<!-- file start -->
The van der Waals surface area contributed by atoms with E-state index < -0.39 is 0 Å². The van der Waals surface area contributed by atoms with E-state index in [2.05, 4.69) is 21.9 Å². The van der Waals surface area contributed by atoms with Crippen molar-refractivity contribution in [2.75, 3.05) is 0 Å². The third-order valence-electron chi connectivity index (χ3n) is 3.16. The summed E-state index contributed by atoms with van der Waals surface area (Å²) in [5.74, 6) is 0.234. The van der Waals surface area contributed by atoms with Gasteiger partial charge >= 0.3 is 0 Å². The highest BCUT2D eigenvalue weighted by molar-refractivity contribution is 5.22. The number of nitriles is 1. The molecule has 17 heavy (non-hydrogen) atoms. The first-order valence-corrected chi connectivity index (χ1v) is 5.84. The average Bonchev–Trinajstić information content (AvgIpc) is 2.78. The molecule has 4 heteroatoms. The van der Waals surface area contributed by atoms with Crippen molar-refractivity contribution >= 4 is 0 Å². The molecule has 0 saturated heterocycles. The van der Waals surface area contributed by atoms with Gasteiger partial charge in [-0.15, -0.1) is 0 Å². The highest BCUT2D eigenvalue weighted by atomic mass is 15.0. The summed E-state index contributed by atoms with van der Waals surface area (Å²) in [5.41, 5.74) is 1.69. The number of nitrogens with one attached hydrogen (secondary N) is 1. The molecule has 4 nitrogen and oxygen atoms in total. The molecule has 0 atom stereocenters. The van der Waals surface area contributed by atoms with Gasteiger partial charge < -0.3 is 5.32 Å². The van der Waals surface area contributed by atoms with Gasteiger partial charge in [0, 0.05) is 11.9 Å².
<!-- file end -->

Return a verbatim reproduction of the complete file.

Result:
The van der Waals surface area contributed by atoms with E-state index < -0.39 is 0 Å². The van der Waals surface area contributed by atoms with E-state index in [2.05, 4.69) is 21.9 Å². The van der Waals surface area contributed by atoms with Crippen molar-refractivity contribution in [2.75, 3.05) is 0 Å². The third-order valence-electron chi connectivity index (χ3n) is 3.16. The summed E-state index contributed by atoms with van der Waals surface area (Å²) in [5.74, 6) is 0.234. The van der Waals surface area contributed by atoms with Gasteiger partial charge >= 0.3 is 0 Å². The highest BCUT2D eigenvalue weighted by molar-refractivity contribution is 5.22. The number of nitriles is 1. The molecule has 17 heavy (non-hydrogen) atoms. The first-order valence-corrected chi connectivity index (χ1v) is 5.84. The average Bonchev–Trinajstić information content (AvgIpc) is 2.78. The molecule has 4 heteroatoms. The van der Waals surface area contributed by atoms with Crippen molar-refractivity contribution >= 4 is 0 Å². The molecule has 0 saturated heterocycles. The van der Waals surface area contributed by atoms with Gasteiger partial charge in [-0.15, -0.1) is 0 Å². The highest BCUT2D eigenvalue weighted by atomic mass is 15.0. The summed E-state index contributed by atoms with van der Waals surface area (Å²) in [5.41, 5.74) is 1.69. The number of nitrogens with one attached hydrogen (secondary N) is 1. The molecule has 4 nitrogen and oxygen atoms in total. The molecule has 0 atom stereocenters. The van der Waals surface area contributed by atoms with Gasteiger partial charge < -0.3 is 5.32 Å². The van der Waals surface area contributed by atoms with Gasteiger partial charge in [0, 0.05) is 11.9 Å².